My knowledge of the funding side comes mainly from Canada, so it may not be as applicable to the US or other countries. Funding to start crisis lines often comes from organizations like United Way, or through municipal or provincial/state funders that are interested in piloting the program.

      Grant applications can be made to those organizations who can pilot your program, and if it shows good outcomes they can agree to fund it on a more permanent basis (in the case of somewhere like United Way), or you can seek more longer-term funder (e.g. if a state funder gave you a 3-year trial grant, you might apply for permanent operational funding.)

      As an example, my crisis line receives funding from our Regional Municipality (equivalent to a county), our local United Way, a large fundraising event we do each year, and then donations throughout the year.

      The admin staff do draw salaries, though like most non-profits the wages are lower than equivalent director or administrative jobs in the corporate world.

      To get started, I would look for the nearest local crisis line and see if they’d be interested in expanding to your area in a satellite operation. If you’re more interested in the direct service (actually staffing the phones), I would try and volunteer for an existing mental health organization or crisis line to get the training and experience.

      Hope this helps! Please let me know if you have any other questions.

  4. Thanks so much for this. In the early stages of starting a call line (not a crisis one though). Do i need to register it as a non-profit first with board of directors before i can operate?
    Thanks

    1. Hi Adwoa,

      Thanks so much for writing. You don’t need to register or incorporate your line as a non-profit, but that will provide you with several advantages:
      – Ability to apply for funding designated for charities/not-for-profits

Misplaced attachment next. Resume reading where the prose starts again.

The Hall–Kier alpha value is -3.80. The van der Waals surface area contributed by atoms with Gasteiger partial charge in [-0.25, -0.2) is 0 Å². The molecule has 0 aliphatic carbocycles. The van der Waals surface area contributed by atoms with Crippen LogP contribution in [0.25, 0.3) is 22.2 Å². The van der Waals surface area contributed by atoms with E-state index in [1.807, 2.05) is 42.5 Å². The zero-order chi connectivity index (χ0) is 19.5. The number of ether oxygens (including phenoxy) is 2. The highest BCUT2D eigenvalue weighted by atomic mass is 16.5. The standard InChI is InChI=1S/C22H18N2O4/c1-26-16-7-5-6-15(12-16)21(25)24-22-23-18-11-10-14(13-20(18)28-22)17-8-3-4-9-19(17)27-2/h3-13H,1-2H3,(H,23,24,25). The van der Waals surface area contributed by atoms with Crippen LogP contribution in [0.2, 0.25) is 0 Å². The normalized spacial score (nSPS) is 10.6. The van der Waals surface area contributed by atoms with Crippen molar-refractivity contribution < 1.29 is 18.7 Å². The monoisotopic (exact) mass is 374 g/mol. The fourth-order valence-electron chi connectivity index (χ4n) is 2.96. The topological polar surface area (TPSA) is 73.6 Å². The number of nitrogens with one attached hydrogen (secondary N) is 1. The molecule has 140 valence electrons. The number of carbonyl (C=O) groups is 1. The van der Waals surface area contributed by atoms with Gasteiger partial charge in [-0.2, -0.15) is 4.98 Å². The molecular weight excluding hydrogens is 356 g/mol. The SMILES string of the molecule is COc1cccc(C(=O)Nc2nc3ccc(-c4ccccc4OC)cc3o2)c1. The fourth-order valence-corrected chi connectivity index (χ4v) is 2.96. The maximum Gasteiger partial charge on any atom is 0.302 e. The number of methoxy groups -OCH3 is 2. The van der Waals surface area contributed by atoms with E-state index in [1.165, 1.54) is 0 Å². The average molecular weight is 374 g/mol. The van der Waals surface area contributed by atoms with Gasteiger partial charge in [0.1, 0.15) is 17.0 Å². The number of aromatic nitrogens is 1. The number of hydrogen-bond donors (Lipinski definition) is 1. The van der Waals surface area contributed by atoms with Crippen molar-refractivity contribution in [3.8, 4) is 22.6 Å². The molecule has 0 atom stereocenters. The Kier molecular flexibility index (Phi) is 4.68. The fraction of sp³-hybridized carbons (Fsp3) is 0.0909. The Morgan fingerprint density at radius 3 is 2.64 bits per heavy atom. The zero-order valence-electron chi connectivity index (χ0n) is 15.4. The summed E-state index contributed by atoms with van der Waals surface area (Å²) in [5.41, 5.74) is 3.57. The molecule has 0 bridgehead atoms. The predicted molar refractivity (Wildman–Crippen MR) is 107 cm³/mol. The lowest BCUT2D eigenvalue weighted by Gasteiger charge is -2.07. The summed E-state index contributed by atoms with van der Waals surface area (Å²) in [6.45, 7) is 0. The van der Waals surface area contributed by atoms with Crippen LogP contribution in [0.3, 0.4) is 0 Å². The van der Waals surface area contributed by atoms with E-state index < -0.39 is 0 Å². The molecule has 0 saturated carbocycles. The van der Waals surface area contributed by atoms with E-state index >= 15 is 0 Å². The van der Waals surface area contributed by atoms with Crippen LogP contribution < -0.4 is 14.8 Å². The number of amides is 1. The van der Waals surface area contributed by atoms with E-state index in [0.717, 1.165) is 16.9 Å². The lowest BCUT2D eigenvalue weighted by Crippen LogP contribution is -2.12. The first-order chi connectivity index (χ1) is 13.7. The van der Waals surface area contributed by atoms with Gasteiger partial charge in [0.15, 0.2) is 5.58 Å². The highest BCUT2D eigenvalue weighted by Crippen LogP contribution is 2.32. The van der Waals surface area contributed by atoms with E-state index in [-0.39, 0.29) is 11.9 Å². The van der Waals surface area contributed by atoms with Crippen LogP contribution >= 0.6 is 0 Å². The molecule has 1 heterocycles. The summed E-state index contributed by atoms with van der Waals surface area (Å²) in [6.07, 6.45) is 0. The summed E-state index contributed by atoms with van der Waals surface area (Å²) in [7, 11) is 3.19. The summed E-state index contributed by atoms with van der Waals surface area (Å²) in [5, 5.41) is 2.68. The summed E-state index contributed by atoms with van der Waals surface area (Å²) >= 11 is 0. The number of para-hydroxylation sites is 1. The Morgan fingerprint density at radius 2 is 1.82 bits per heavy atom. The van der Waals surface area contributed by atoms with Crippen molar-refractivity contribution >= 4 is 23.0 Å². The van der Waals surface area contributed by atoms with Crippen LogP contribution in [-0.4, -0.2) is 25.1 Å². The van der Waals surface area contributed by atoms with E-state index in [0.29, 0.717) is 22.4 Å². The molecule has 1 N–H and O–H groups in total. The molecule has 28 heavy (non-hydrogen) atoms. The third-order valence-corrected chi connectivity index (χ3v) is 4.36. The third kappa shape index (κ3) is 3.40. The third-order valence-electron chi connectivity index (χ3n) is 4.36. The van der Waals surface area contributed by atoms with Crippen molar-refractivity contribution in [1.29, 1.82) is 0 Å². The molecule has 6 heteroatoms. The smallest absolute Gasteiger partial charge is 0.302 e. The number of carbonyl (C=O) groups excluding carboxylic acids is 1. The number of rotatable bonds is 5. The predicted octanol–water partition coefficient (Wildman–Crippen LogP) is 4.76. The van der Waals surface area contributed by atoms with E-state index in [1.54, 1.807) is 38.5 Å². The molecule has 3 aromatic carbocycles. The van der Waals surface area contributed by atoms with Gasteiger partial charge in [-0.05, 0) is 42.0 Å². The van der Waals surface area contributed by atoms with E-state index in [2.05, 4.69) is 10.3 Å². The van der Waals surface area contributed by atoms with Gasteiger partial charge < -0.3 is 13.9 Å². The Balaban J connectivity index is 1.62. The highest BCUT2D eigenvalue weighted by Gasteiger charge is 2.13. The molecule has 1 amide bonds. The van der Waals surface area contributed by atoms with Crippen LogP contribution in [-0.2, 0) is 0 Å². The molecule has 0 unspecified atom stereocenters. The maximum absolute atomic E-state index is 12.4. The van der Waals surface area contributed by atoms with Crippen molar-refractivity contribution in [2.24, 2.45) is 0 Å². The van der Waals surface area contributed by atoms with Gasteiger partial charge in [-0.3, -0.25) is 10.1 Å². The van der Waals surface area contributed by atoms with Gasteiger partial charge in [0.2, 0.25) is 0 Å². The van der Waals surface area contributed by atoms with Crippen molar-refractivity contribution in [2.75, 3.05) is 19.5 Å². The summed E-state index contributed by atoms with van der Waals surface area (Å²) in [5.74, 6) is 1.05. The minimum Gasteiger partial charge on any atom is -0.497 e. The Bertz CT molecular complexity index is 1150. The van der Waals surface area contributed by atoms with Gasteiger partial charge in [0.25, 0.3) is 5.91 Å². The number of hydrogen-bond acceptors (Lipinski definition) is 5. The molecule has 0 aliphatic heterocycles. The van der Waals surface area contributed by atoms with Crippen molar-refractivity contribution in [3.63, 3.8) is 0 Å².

– Easier to keep track of funds
      – Preferential rates on software and other expenses
      – If registered as both a not-for-profit and a charity you can give tax receipts to donors
      – Board of Directors can help share the workload

      My crisis line was started in 1970 and incorporated in 1974. You can absolutely get your line up and running first, and then incorporate later once you’ve got a demonstrated history behind you.

      1. Thank you. I’ll launch it and see how it goes from there. I think i’ll tap into other resources like ‘Gofundme’ for now. Scary and exciting new adventure for me but i’m up for it. Thanks again.

    1. Hi Dr. Gandhi,

      You’re right, iCarol is very expensive for an Indian organization. Unfortunately I’m not sure of any services that are geared to that budget. If I come across any I will definitely send them your way!

      Dustin

  5. Hi Dustin,

    I’m totally new to this process and do have a clue where to start! I’ve always wanted to do this because it’s so near and dear to me but unfortunately I lack the funds or knowledge to get started. Is there anyway you could give me sort of a play by play for a lay person on where to begin? I only have a name for my company and that’s about it! Thank you so much if you’re able to provide this information.

    1. Hi Jacina,

      Thank you so much for writing. There’s a lot I could say in a comment, but instead I’d like to write a more comprehensive article that expands on this article – and goes much more in-depth with step-by-steps to starting a crisis line. Expect it on Monday, May 22!

      Dustin